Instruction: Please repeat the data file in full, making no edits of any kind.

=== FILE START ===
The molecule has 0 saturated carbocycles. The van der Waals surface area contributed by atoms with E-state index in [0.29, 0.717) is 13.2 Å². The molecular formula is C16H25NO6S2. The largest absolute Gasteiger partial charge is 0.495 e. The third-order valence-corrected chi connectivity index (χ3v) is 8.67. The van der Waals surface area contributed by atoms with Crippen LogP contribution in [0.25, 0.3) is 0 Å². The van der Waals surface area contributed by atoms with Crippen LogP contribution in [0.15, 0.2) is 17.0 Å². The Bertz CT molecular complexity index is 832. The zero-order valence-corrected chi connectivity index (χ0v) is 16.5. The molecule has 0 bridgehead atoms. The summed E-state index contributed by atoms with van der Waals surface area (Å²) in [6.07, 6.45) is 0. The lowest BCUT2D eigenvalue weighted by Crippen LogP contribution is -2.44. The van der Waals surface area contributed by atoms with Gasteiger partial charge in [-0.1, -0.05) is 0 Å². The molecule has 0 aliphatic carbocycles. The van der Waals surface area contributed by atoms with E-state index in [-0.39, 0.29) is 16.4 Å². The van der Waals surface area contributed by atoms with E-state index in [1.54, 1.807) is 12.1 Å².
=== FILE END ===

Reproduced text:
The molecule has 0 saturated carbocycles. The van der Waals surface area contributed by atoms with E-state index in [0.29, 0.717) is 13.2 Å². The molecular formula is C16H25NO6S2. The largest absolute Gasteiger partial charge is 0.495 e. The third-order valence-corrected chi connectivity index (χ3v) is 8.67. The van der Waals surface area contributed by atoms with Crippen LogP contribution in [0.25, 0.3) is 0 Å². The van der Waals surface area contributed by atoms with Crippen LogP contribution in [0.15, 0.2) is 17.0 Å². The Bertz CT molecular complexity index is 832. The zero-order valence-corrected chi connectivity index (χ0v) is 16.5. The molecule has 0 bridgehead atoms. The summed E-state index contributed by atoms with van der Waals surface area (Å²) in [6.07, 6.45) is 0. The lowest BCUT2D eigenvalue weighted by Crippen LogP contribution is -2.44. The van der Waals surface area contributed by atoms with Gasteiger partial charge in [-0.1, -0.05) is 0 Å². The molecule has 0 aliphatic carbocycles. The van der Waals surface area contributed by atoms with E-state index in [-0.39, 0.29) is 16.4 Å². The van der Waals surface area contributed by atoms with E-state index in [1.54, 1.807) is 12.1 Å².